Gold ‘Vulnerable’ as Rate Outlook Drives Price to Seven-Week Low
London (May 25) Gold dropped to the lowest level in seven weeks as home sales in the U.S. rose, adding to speculation the economy can withstand higher interest rates and the Federal Reserve may tighten policy this summer.
Bullion for immediate delivery fell as much as 0.5 percent to $1,220.90 an ounce, the lowest since April 6, and traded at $1,221.02 by 10:29 a.m. in London, according to Bloomberg generic pricing. The metal has sunk 4.5 percent since May 17, the biggest six-day drop since November.
Gold is paring this year’s gains on prospects for a rate rise in June or July that boosted the dollar yesterday to a two-month high. Traders are now pricing in a better-than-even chance of higher borrowing costs by July, with Fed officials voicing support for a move should recent strength in the economy be sustained.
"Precious metals have dipped, mainly because of Fed expectations,” said Georgette Boele, an analyst in Amsterdam at ABN Amro Group NV. “At least we can say that some of the excessive long positions are cleaned now.”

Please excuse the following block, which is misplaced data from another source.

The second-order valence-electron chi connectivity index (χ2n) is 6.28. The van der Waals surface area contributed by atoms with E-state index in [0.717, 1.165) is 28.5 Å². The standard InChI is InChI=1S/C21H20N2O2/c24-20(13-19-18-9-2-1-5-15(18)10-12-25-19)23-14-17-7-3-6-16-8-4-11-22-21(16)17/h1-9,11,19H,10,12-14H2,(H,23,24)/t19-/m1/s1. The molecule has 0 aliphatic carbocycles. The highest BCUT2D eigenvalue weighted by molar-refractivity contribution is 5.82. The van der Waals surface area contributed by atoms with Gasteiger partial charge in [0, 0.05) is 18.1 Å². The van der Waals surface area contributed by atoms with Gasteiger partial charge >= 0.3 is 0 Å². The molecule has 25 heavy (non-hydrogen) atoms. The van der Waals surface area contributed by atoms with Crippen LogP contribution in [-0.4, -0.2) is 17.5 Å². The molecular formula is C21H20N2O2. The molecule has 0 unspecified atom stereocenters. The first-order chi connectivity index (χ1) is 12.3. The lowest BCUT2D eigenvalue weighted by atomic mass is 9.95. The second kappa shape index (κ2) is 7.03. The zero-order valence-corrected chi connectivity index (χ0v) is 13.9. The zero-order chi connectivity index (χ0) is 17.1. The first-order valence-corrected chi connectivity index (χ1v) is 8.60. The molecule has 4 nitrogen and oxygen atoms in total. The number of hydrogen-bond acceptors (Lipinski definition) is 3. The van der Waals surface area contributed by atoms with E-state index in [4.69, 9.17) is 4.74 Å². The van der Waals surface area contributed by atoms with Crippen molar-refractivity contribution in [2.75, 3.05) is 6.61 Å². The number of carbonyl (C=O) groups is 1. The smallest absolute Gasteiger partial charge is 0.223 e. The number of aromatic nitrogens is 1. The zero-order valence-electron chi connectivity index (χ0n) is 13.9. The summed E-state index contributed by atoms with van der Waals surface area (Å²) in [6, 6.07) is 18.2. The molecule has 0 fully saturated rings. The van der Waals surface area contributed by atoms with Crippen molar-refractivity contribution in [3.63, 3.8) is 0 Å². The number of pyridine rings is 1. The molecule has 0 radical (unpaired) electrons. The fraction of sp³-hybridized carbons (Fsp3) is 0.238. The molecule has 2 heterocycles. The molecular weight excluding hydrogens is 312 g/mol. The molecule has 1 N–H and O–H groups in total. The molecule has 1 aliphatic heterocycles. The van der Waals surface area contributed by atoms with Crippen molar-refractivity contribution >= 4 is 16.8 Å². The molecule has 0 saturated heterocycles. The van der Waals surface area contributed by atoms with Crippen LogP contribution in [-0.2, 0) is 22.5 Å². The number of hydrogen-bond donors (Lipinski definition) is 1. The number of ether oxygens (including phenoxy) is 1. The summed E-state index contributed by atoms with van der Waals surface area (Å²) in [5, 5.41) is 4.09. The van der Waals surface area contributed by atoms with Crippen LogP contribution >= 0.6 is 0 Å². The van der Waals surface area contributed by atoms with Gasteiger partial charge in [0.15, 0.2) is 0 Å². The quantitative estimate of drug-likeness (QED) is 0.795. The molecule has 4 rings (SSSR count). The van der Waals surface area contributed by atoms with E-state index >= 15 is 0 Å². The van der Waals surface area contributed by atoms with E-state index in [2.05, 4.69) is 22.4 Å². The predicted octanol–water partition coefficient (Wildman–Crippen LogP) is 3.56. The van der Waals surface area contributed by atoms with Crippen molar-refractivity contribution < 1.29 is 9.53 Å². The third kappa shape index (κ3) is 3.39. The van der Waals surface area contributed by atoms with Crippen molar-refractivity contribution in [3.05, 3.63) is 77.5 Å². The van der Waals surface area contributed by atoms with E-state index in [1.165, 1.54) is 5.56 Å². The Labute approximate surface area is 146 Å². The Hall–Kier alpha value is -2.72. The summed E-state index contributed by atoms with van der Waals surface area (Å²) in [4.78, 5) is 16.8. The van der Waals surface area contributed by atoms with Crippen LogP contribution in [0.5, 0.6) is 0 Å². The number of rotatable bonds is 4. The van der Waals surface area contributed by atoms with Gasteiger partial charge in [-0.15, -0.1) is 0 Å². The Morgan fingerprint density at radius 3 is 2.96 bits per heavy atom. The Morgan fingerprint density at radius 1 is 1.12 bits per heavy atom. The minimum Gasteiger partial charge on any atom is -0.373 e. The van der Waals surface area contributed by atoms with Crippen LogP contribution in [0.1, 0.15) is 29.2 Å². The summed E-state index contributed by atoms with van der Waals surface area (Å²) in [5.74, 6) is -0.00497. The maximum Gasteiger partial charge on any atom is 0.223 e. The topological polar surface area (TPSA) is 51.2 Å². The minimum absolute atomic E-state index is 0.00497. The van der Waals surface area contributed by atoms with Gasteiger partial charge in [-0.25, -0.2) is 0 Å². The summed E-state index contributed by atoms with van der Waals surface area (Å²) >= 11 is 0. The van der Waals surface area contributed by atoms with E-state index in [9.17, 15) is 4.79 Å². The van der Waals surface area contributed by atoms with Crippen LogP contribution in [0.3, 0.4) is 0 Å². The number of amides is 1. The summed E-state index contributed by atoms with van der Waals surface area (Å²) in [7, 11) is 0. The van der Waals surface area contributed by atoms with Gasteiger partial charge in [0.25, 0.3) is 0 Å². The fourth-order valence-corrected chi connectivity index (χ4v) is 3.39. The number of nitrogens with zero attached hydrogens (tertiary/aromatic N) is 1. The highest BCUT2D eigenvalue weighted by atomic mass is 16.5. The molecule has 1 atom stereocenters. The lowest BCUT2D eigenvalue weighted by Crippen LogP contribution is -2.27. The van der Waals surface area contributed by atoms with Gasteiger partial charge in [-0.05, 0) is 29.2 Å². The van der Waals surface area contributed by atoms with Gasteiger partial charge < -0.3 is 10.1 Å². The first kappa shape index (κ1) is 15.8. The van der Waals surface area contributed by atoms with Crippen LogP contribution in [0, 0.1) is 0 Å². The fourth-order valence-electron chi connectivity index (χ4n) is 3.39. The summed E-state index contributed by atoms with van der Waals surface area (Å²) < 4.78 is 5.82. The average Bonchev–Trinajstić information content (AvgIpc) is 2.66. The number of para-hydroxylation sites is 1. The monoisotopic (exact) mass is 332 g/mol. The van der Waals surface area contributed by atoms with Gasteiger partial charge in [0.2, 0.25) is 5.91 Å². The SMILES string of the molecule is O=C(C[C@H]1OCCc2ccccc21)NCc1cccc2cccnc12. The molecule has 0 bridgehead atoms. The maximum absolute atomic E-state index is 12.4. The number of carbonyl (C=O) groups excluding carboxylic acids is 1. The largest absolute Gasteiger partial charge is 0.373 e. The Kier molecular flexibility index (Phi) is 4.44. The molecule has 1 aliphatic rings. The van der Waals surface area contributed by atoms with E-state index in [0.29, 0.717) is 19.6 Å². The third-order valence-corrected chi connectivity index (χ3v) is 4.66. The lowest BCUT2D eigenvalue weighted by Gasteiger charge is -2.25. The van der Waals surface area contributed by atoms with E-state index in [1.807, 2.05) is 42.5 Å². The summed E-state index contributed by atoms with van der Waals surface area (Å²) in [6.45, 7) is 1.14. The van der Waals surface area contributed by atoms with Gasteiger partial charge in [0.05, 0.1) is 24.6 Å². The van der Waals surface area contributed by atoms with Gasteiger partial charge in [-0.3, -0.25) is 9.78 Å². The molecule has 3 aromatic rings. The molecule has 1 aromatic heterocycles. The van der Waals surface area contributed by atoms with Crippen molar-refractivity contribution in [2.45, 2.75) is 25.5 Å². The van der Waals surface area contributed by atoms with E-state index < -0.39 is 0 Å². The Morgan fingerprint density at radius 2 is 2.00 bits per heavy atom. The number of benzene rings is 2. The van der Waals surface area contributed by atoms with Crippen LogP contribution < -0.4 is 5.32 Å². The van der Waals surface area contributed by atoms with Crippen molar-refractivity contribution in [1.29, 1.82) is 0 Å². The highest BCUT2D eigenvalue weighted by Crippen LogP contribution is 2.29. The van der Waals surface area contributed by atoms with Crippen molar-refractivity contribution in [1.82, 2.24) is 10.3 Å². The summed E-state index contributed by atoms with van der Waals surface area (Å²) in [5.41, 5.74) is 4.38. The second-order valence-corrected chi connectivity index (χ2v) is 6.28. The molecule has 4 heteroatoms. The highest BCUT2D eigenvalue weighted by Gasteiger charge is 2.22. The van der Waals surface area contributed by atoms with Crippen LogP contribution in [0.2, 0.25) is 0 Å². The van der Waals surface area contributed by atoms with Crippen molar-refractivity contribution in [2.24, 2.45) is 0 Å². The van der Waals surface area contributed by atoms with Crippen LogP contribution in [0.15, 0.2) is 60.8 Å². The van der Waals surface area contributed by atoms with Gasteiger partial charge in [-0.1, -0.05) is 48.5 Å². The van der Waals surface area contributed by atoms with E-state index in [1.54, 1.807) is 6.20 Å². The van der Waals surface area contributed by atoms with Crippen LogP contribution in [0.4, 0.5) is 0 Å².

Purchases of new homes in the U.S. surged in April to the highest since the start of 2008, Commerce Department figures showed Tuesday. Investors will scrutinize comments from Fed Chair Janet Yellen, set to speak at an event Friday, as well as a government jobs report June 3.
“Gold has been vulnerable since breaking below $1,250, and yesterday’s data just persuaded gold bulls to exit some of their positions,” said Bernard Aw, a strategist at IG Asia Pte.
For a QuickTake explainer on gold’s ups and downs, click here.
Gold sales by retailers in Hong Kong are forecast to have the worst downturn in at least 15 years as fewer mainland shoppers spend less money. Consumption may drop by as much as a quarter this year from 2015, according to the Chinese Gold & Silver Exchange Society in Hong Kong.
Venezuela cut its gold reserves by 16 percent in the first quarter, according to data from the International Monetary Fund, as the country’s economic crisis deepened and the government faced concerns that it may struggle to honor bond payments. The holdings, which stood at 8.77 million ounces at the end of 2015, were unchanged in January, dropped to 7.67 million ounces in February and contracted further to 7.4 million ounces in March, according to data on the IMF’s website.
In ETFs and other metals:
•Holdings in gold-backed exchange-traded funds fell 0.2 percent to 1,844 metric tons as of Tuesday, dropping from the highest level since November 2013, data compiled by Bloomberg show.
•Silver climbed 0.2 percent to $16.254 an ounce, according to Bloomberg generic pricing.
•Platinum was little changed at $998.80 an ounce.
•Palladium added 0.1 percent to $533.37 an ounce.